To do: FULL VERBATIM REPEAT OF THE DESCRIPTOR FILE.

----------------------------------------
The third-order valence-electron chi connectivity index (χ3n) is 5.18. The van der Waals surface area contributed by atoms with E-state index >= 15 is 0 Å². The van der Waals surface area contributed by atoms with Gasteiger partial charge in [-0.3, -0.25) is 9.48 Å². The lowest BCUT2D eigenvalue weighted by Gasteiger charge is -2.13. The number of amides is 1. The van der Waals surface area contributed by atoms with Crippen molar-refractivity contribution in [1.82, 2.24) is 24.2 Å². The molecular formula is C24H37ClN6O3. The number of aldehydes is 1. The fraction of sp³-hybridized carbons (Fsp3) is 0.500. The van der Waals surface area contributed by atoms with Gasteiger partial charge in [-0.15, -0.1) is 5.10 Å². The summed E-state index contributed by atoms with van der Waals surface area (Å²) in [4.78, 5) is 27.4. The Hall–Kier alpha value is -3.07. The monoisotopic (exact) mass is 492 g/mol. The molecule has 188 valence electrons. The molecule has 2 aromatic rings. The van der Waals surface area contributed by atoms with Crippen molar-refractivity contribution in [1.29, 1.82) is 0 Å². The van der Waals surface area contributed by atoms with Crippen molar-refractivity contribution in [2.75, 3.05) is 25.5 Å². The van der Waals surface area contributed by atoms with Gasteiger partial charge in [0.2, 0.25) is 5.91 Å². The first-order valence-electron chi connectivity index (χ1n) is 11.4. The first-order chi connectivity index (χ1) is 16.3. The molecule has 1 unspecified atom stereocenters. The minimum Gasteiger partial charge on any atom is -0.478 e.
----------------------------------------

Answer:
The third-order valence-electron chi connectivity index (χ3n) is 5.18. The van der Waals surface area contributed by atoms with E-state index >= 15 is 0 Å². The van der Waals surface area contributed by atoms with Gasteiger partial charge in [-0.3, -0.25) is 9.48 Å². The lowest BCUT2D eigenvalue weighted by Gasteiger charge is -2.13. The number of amides is 1. The van der Waals surface area contributed by atoms with Crippen molar-refractivity contribution in [1.82, 2.24) is 24.2 Å². The molecular formula is C24H37ClN6O3. The number of aldehydes is 1. The fraction of sp³-hybridized carbons (Fsp3) is 0.500. The van der Waals surface area contributed by atoms with Gasteiger partial charge in [-0.15, -0.1) is 5.10 Å². The summed E-state index contributed by atoms with van der Waals surface area (Å²) in [4.78, 5) is 27.4. The Hall–Kier alpha value is -3.07. The monoisotopic (exact) mass is 492 g/mol. The molecule has 188 valence electrons. The molecule has 2 aromatic rings. The van der Waals surface area contributed by atoms with Crippen molar-refractivity contribution in [1.29, 1.82) is 0 Å². The van der Waals surface area contributed by atoms with Crippen molar-refractivity contribution in [2.75, 3.05) is 25.5 Å². The van der Waals surface area contributed by atoms with Gasteiger partial charge in [0.2, 0.25) is 5.91 Å². The first-order valence-electron chi connectivity index (χ1n) is 11.4. The first-order chi connectivity index (χ1) is 16.3. The molecule has 1 unspecified atom stereocenters. The minimum Gasteiger partial charge on any atom is -0.478 e.